“Slave for the Master, Christ”
THROUGHOUT history, millions of people have endured the burden of slavery. Thousands of years ago, the Israelites, for example, suffered greatly at the hands of Egyptian overseers. As the Bible says, they “put slave-drivers over the Israelites to wear them down under heavy loads,” particularly at making bricks.—Exodus 1:11, The Jerusalem Bible.
In many countries today, people may not slave in a literal sense, but many have to work long hours under demanding—sometimes hostile—conditions. They are under the heavy burden of what might be called economic slavery.
There is, however, one form of slavery that is not burdensome. The apostle Paul urged fellow believers: “Slave for the Master, Christ.” (Colossians 3:24) Those who choose to become slaves of Christ find relief from their heavy loads. Jesus himself said: “Come to me, all you who are toiling and loaded down, and I will refresh you. Take my yoke upon you and learn from me, for I am mild-tempered and lowly in heart, and you will find refreshment for your souls. For my yoke is kindly and my load is light.”—Matthew 11:28-30.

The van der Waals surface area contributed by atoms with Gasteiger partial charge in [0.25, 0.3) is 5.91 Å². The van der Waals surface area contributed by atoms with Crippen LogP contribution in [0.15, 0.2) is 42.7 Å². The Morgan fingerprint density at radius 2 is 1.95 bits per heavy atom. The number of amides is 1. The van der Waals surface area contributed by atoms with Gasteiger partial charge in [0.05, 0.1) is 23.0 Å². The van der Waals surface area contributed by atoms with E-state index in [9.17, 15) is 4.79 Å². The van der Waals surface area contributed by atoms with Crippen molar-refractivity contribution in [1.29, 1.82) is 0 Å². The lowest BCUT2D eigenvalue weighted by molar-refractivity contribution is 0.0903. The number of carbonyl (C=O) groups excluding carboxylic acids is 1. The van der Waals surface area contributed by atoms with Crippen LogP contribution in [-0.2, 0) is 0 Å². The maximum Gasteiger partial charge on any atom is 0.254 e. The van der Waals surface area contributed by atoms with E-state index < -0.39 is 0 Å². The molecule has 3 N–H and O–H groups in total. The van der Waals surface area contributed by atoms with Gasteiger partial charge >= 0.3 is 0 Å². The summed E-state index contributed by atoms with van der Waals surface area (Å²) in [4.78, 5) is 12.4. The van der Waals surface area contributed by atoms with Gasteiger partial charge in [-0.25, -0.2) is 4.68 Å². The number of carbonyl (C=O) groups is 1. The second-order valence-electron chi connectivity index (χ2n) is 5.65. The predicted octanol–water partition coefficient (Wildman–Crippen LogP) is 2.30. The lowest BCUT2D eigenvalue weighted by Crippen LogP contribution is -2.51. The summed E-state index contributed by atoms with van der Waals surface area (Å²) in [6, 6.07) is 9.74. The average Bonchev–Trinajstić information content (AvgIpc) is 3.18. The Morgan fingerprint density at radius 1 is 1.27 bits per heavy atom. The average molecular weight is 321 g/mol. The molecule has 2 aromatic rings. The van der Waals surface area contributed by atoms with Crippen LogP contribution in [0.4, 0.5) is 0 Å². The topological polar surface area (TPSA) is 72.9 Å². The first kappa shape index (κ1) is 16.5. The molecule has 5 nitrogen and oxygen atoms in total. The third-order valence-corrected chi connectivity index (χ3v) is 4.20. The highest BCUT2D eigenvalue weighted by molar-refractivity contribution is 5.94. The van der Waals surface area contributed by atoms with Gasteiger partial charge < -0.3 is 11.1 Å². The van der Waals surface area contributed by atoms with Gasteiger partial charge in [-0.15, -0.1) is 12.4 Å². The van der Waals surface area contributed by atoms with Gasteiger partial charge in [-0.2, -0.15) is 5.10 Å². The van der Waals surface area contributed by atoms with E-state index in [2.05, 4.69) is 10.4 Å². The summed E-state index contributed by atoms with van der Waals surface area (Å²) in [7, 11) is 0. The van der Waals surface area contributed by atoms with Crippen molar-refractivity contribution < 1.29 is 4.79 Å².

Accepting Christ’s yoke does not free one from the obligation to provide materially for one’s family. (1 Timothy 5:8) It does, however, offer freedom from many of the entanglements of materialistic pursuits. Rather than making material comfort their main goal in life, Christians find contentment with basic necessities.—1 Timothy 6:6-10; compare 1 Corinthians 7:31.
Christians also find refreshment in fulfilling their responsibility of preaching the “good news” of God’s Kingdom. (Matthew 24:14) This brings real joy and satisfaction!
We should be thankful that we can “slave for the Master, Christ”!
[Picture Credit Line on page 32]
Pictorial Archive (Near Eastern History) Est.